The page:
Students for #USMFuture Respond to Cuts

via Chris Shorr, BDN

Students for #USMFuture rally in Portland’s Monument Square in April, 2014. Photo by Chris Shorr, BDN.

They’ve also responded to the announcement made earlier this week by the American Association of University Professors that an investigation has been launched to review “significant issues of academic freedom, tenure, and due process that are of basic concern to the academic community.”

Students for #USMFuture rally in Portland's Monument Square in April, 2014. Photo by Chris Shorr, BDN.

 

 

Here is the statement, in full:

 

Students for #USMFuture Response to Staff Layoffs and AAUP Investigation

On Monday, December 1st, fourteen more employees at the University of Southern Maine lost their jobs in a crisis that is neither inevitable or necessary.

We appreciate the fact that eight of these cuts were made from the bloated USM administration, however we’re devastated that six more critical staff members were eliminated from an institution that has already been cut to the bone.
Our hearts go out to these employees who are losing their jobs right before the holiday season, and to all the staff living with the anxiety of knowing that their job could be next.

Students for #USMfuture is far from the only group questioning the necessity of these cuts, and the methods the administration is using to make them. The American Association of University Professors announced this week that they are opening an investigation into the recent cuts at USM.

As a nationally renowned institution with the mission of advancing academic freedom and shared governance, the AAUP is the standard bearer in institutional protection of academic integrity.

After reviewing the recent cuts of five academic programs and fifty tenured and long-serving faculty members, the AAUP determined “that these actions at the University of Southern Maine have raised significant issues of academic freedom, tenure, and due process that are of basic concern to the academic community.”

We believe that the forthcoming investigation will reveal what we have been arguing all along: that these cuts are being made without adequate concern for students’ and employees’ rights, without transparency, and in violation of our policies of shared governance.

For those who still believe in the necessity of these cuts, we’d like to point out some statistics highlighted by policy blogger and University of Maine Law School professor Orlando Delogu. For forty years, the state of Maine has been engaging in a steady and devastating disinvestment from the University of Maine System.

According to Delogu, if the state were investing the same amount of resources in the system as it was in the 1970’s, our current appropriations would approximate $330 million, adjusted for inflation.

Compare that to our 2013 appropriation of $194 million. Increasing the pie to $330 million would give USM over $30 million extra state dollars every year. That number blows our current supposed $16 million shortfall out of the water.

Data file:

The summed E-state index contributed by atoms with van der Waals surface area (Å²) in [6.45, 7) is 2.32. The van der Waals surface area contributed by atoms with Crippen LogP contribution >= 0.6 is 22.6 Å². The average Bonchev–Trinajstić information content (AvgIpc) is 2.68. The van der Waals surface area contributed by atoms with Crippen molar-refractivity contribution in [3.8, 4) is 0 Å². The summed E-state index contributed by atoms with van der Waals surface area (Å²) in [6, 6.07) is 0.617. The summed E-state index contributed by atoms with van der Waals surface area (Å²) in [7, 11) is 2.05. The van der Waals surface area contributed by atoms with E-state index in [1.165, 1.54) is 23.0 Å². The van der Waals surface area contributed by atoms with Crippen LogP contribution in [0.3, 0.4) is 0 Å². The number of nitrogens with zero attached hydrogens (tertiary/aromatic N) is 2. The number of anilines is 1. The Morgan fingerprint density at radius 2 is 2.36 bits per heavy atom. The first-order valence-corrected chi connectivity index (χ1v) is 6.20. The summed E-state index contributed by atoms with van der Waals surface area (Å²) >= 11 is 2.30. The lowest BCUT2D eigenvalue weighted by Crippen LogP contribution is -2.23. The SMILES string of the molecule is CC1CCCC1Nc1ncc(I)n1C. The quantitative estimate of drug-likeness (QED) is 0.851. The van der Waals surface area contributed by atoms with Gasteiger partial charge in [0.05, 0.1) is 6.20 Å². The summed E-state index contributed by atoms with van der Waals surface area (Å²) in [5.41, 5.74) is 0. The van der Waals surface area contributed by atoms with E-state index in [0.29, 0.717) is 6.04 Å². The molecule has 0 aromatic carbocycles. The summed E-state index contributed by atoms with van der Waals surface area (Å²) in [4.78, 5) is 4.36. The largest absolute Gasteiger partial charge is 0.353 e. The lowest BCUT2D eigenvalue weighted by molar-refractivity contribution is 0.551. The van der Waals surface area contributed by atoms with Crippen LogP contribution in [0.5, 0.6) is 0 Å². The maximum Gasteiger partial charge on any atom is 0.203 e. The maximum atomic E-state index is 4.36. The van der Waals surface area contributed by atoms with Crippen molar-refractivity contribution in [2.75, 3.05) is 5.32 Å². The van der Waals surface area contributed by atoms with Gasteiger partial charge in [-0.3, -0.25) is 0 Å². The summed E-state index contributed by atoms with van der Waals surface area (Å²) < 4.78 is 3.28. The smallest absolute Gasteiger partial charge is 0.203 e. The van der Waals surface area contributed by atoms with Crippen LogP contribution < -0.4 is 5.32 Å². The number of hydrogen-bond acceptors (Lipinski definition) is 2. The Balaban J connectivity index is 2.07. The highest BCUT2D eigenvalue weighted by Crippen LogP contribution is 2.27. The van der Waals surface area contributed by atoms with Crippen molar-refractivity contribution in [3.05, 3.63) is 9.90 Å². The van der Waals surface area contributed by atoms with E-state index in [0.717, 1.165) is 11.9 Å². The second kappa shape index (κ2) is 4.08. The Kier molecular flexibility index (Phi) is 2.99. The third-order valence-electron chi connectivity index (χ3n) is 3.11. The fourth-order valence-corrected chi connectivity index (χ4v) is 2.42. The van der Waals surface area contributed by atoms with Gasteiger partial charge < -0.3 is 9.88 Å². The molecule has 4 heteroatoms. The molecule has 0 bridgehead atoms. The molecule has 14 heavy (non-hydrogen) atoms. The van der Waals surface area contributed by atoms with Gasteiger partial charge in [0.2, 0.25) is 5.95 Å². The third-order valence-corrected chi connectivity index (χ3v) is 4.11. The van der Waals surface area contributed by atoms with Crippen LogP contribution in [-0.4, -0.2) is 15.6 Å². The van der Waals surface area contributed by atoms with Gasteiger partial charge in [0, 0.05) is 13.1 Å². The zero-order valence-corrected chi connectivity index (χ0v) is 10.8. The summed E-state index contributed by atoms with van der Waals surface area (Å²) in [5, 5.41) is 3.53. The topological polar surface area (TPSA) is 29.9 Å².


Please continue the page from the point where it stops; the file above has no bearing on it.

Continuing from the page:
As we have long been pointing out, the $16 million projected shortfall for 2016 is merely that— a projection.

These numbers assume continued declining enrollment and continued disinvestment from public education. The exact calculations behind this figure have never been released to the public. And this projection is being used to trick the public into supporting cuts that make no financial or academic sense. Staff cuts are happening in departments that have already been cut to the bone.

The majority of the faculty members who were retrenched this year bring in net revenue for the university that far exceeds their cost.

What we need now is not apologist leadership who use a manufactured crisis to justify a race to the bottom in a shift toward exploited adjunct labor, attacks on tenure, over-reliance on expensive online technology, and student debt.

What we need is bold and visionary leadership, committed to academic freedom and the human right to education. In the next legislative session, the Board of Trustees will ask for a 3.4% increase in state appropriations— the first such request in three years. This request is far too little, too late.

We, the Students for #USMfuture, call for the state to re-invest in our communities by re-investing in public higher education. This is merely a question of priorities.

We can fund public education without taking from other essential programs that meet people’s basic human rights like food, health care and housing.

We question the priorities of a state that cuts millions in taxes on the wealthy and spends public money on mass incarceration, or expensive legal battles to strip indigenous people of their sovereignty rights or deny basic rights to immigrants.

Maine, we can do better. We, the Students for #USMFuture, urge you to join us in a fight for public education, for the sake of our collective future.

Photo by Chris Shorr, BDN.

Photo by Chris Shorr, BDN.

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